Mazda MX-5: Market Watch


For a roadster to become one of a mainstream manufacturer's best-selling models is pretty damn impressive - and that's exactly what the MX-5 has done for Mazda. A quick search reveals nearly 1,200 used MX-5s currently advertised online in the UK alone - that's only 18 per cent fewer than Mazda's top-selling model, the Mazda 6. And with 115,600 MX-5s sold to UK customers, few sports cars have made such an indelible mark on the British motoring landscape.


A PH Hero, Mazda's masterful contemporary twist on the classic roadster has sold over 1,000,000 examples worldwide, and in its latest Mk4 form is still delivering the goods 28 years after it first hit the streets.

Like all truly great models the manufacturer produced a successful formula, which it has had the foresight to stick with through successive generations. And the Mk4 MX-5 still exemplifies the values that Mazda's original Mk1 espoused. Mechanical reliability, refreshing simplicity, affordability and an engaging purity of driving experience are all still attributes that the MX-5 possesses in abundance.


Choose one of the many MX-5 editions packing a rear limited-slip diff and a sports suspension and the driving experience is spot on. And if you like eking that little bit extra out of your sports cars then the MX-5 tuning scene is as mature as it gets. Durable engines, a spacious engine bay and dependable transmissions have made the MX-5 a popular starting point for modifications and many see track day action every weekend.

But which of Mazda's four MX-5 manifestations makes the best buy? To some degree the answer will depend on your budget, your appetite for tuning and your opinion of each car's aesthetics, but we've scoured the market and spoken to the experts to bring you the definitive view.


Introduction
Mazda MX-5 Mk1 NA (1989-1998)
Mazda MX-5 Mk2 NB (1998-2005)
Mazda MX-5 Mk3 NC (2005-2015)
Mazda MX-5 Mk4 ND (2015-)

 

 

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Comments (97) Join the discussion on the forum

  • Johnny5hoods 24 Sep 2017

    From what I understand, a great car to drive. Just wondering, what score would you give Hiroshima (marks out of ten) for how well they've rust proofed the MX5???

    Edited by Johnny5hoods on Sunday 24th September 14:57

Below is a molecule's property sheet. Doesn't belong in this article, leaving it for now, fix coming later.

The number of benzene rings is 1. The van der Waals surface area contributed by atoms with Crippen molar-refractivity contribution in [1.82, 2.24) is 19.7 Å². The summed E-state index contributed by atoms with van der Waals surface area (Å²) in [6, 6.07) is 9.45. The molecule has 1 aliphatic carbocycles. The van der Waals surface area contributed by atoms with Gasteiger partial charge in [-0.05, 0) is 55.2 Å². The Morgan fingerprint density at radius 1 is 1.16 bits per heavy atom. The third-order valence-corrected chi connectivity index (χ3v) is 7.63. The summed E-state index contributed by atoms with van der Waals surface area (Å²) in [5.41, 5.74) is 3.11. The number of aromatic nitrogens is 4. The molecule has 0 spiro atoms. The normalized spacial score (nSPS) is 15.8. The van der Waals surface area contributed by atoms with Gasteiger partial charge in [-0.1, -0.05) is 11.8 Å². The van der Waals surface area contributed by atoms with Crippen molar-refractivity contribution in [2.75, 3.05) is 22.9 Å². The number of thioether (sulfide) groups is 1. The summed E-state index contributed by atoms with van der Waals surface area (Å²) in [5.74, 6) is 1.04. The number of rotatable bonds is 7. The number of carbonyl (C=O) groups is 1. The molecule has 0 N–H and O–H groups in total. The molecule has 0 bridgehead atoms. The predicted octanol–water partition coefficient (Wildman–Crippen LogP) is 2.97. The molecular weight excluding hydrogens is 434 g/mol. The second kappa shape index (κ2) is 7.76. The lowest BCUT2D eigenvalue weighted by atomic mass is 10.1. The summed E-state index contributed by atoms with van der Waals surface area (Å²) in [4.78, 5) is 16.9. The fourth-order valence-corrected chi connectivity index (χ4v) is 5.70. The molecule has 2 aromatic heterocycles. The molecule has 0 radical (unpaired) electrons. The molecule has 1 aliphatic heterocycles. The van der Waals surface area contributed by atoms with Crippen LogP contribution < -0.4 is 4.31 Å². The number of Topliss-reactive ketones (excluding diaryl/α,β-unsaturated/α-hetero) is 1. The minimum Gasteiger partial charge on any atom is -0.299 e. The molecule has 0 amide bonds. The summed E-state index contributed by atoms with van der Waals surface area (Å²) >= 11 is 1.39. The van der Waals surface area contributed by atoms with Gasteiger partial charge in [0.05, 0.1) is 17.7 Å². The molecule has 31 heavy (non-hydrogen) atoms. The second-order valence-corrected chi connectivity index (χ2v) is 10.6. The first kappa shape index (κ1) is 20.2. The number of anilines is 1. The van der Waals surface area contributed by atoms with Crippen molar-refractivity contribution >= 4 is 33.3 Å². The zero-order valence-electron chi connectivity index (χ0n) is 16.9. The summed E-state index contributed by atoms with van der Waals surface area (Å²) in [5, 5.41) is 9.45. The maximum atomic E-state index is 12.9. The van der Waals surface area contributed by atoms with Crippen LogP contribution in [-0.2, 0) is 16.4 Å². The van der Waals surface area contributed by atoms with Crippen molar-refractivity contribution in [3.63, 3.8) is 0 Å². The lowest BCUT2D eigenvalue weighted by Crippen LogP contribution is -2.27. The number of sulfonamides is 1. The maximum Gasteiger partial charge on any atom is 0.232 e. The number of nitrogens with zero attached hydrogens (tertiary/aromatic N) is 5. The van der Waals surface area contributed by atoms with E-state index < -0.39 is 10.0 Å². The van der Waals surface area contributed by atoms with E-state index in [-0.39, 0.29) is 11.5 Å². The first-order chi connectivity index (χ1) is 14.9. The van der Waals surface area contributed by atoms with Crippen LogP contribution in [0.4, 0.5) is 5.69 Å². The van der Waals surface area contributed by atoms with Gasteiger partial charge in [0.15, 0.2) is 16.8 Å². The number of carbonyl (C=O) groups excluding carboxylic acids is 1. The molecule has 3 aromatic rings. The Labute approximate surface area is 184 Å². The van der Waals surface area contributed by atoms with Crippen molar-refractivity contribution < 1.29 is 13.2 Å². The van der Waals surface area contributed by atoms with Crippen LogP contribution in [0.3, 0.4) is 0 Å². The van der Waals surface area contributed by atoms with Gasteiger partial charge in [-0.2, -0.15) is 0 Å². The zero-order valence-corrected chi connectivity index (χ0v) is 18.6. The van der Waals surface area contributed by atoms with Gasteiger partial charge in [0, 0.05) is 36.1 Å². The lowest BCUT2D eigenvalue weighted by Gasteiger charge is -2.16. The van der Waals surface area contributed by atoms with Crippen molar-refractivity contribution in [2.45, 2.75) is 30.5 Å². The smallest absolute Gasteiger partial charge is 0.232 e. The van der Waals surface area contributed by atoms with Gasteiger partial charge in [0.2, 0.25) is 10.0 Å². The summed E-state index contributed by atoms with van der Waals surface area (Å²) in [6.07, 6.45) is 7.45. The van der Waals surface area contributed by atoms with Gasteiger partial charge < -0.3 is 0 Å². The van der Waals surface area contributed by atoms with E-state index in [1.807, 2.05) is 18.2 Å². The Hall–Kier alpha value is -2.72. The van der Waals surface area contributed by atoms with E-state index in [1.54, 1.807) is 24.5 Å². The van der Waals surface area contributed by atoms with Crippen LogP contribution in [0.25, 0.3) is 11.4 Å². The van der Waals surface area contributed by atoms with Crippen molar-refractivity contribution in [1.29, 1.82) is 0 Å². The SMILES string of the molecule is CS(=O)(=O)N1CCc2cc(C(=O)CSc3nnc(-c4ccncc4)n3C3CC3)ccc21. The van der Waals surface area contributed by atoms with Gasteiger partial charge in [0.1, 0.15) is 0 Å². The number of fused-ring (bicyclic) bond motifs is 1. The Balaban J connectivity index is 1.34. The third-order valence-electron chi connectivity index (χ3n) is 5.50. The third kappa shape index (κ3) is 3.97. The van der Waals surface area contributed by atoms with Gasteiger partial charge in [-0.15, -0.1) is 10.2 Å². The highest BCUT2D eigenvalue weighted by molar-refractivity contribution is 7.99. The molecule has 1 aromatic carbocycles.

• em177 24 Sep 2017

    Article Said said:
    Mk1
    Don't buy if: you really want a regular track car or a daily driver
    Really? That's the worst piece of Pistonheads journalism I've ever read...

  • CABC 24 Sep 2017

    em177 said:
    Article Said said:
    Mk1
    Don't buy if: you really want a regular track car or a daily driver
    Really? That's the worst piece of Pistonheads journalism I've ever read...
    i know what you mean and initially would agree. though giving it some thought, it might be good advice.
    right now a good mk1 is an appreciating classic, maybe best preserved? A bad one won't be, but then prepping for track will be costly too/
    mk3 are now cheap and probably a better base for a reliable track car. there's a lot of ex-race cars and NC modding knowledge around now.

    not sure if the author had thought it through, but he might just be right as of 2017.

  • j_s14a 24 Sep 2017

    em177 said:
    Article Said said:
    Mk1
    Don't buy if: you really want a regular track car or a daily driver
    Really? That's the worst piece of Pistonheads journalism I've ever read...
    I took that in the context of comparison with other MX5 models. A MK2 would make a better daily or track car purely because of price and availability.

  • Cneci 24 Sep 2017

    Johnny5hoods said:
    Just wondering, what score would you give Hiroshima (marks out of ten) for how well they've rust proofed the MX5???
    Edited by Johnny5hoods on Sunday 24th September 14:57
    Depends where you are really.

    I'm sure in Japan, where, if I'm not mistaken, they don't use salt on roads, would have a good score vis a vis rust proofing.

    The opposite is the case in the UK.

    Edited by Cneci on Sunday 24th September 15:56

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